That was in his age 31 season after nine very bruising campaigns in New England. Can he do it again at 32? Gronkowski thinks so, claiming all the way back in March that he was ready to get back to it.
"I feel like I can play another full season right now if we started," said Gronkowski after signing a new deal to stay with the champs. "So I feel really good. Everything that I've changed throughout my career is definitely paying off and it feels great. It's great to see everything pay off. I feel really good right now. I feel light, I feel flexible, I feel like I can go out and just play some football. Just go out and not be thinking and just play football and run routes and do what I've got to do out there on the field. I definitely feel like I'm ready to go, play another full season coming up this year and just take it a year at a time like that."
Since the Buccaneers' offense finished the season on a two-month tear and since the team then went to great lengths to keep that unit intact and virtually unchanged, it appears they want to take the same approach in 2021 as they did in 2020, just with Brady and Gronkowski now more comfortable in the offense. That means they probably would like to have Gronkowski on the field as much as possible again and he's ready to make it work.
· Will O.J. Howard return to a large role in the offense in the final year of his rookie contract?
Howard has yet to play a 16-game season, with assorted injuries costing him 22 games over his first four years in the league. They have mostly been non-contact lower-leg injuries, so there shouldn't be a worry that he can stand up to the physical toll of playing tight end in the NFL. If he finally runs into some better luck in the health department in 2021, Howard could be a surprisingly productive player in his fifth season.
One reason to believe that is his career average of 15.3 yards per reception on a total of 105 catches. Of all tight ends in the league with at least 50 receptions over the last four seasons, Howard has the best per-catch average in the NFL. (Gronkowski is second at 14.8.) As noted above, Howard was leading the Bucs' tight ends in catches, yards and touchdowns before his injury and Arians seemed to have big plans for him.
"You can't replace him – you just put the next guy in and put in the gameplan what he does best," said Arians after Howard landed on injured reserve. "Cam Brate, Tanner Hudson – those guys can do things, too. They can't be O.J. – O.J.'s a special guy. Obviously, we'll sorely miss him."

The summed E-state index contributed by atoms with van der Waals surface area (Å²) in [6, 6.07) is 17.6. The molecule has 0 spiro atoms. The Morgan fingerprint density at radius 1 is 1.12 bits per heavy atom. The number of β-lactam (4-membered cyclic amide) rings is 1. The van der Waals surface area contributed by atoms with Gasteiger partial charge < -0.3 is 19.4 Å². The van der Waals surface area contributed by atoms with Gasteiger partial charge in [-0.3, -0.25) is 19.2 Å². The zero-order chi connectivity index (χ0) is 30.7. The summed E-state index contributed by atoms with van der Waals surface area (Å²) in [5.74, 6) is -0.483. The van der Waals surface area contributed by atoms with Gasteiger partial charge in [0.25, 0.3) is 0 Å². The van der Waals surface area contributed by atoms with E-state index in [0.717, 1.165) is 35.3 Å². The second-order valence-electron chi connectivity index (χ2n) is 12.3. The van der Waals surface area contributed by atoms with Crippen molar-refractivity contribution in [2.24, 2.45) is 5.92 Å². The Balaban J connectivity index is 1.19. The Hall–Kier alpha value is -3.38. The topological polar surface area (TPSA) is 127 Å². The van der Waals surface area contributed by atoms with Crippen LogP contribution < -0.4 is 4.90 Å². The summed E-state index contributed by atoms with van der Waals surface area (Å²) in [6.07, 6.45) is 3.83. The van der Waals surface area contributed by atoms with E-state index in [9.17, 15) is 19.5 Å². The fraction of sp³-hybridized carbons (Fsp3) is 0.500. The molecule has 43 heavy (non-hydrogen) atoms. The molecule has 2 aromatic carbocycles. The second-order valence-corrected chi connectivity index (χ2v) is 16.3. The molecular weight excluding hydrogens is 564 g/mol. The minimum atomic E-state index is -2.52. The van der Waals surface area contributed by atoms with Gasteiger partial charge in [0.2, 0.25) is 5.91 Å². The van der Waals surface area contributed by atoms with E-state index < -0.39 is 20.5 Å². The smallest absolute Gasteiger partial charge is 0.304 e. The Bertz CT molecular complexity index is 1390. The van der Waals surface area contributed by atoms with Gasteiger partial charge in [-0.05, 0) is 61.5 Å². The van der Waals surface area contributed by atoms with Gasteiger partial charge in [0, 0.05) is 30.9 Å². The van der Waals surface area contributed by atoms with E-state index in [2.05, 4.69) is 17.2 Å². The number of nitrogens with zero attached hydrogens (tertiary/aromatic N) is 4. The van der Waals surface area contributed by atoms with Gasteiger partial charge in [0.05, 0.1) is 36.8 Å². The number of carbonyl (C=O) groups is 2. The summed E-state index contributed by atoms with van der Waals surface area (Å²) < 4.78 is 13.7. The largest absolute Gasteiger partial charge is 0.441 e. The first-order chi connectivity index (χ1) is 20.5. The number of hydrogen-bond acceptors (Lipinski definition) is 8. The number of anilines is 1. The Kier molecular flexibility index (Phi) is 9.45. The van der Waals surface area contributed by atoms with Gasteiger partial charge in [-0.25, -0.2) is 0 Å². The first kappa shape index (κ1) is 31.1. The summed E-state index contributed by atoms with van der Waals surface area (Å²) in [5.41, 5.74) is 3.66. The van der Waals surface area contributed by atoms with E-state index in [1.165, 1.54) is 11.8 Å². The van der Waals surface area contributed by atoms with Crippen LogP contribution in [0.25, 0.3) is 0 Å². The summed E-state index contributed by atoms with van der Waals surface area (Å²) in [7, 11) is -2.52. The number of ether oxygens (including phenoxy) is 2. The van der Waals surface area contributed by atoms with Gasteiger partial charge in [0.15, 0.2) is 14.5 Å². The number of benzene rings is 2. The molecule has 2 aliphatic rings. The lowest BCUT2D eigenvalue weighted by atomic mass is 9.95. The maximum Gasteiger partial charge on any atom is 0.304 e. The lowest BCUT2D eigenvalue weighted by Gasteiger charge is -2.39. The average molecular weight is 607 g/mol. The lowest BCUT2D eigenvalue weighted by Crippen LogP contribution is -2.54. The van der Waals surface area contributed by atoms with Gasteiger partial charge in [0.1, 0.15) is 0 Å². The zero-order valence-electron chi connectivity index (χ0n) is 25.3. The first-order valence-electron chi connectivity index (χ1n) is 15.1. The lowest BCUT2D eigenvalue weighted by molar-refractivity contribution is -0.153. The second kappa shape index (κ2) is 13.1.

What makes this question even more interesting is that Howard is due to become an unrestricted free agent at the end of the upcoming season. Despite his injury issues, Howard had his fifth-year option picked up in the spring of 2019, another indication of how much the Bucs believe in his talents. The level of Howard's production in 2021 will determine how much interest he gets as a free agent and how hard the Buccaneers work to try to keep him in town.
· Will the Buccaneers increase their usage of "12" personnel, with two tight ends on the field?
The addition of Gronkowski between 2019 and 2020 already caused an uptick in the Bucs' use of 12 personnel, which features two tight ends and usually two wide receivers. In 2019, the Buccaneers had two tight ends and either one or two receivers on the field for 20.0% of their snaps. Last year, that jumped to 22.6%. Could it go up again in 2021 if Howard stays healthy and produces at a high level alongside Gronkowski?
It's tough to predict too much of a jump because the team's depth and talent at wide receiver makes it hard to keep those players off the field, too. Tampa Bay's most common offensive grouping in both seasons under Arians so far has been the traditional "11," with one tight end, one back and three receivers on the field. Last year, that was the choice on 56.2% of the plays, and that was with Antonio Brown in the mix only for the second half of the season.
Still, one thing that could lead to more 12 usage would be a more balanced offense and a stronger and more consistent rushing attack. Arians would like to see the Bucs move in that direction. Putting a 12 package on the field with two great pass-catching tight ends on anticipated running downs is a good strategy because it adds to the blocking up front but also still poses a serious receiving threat.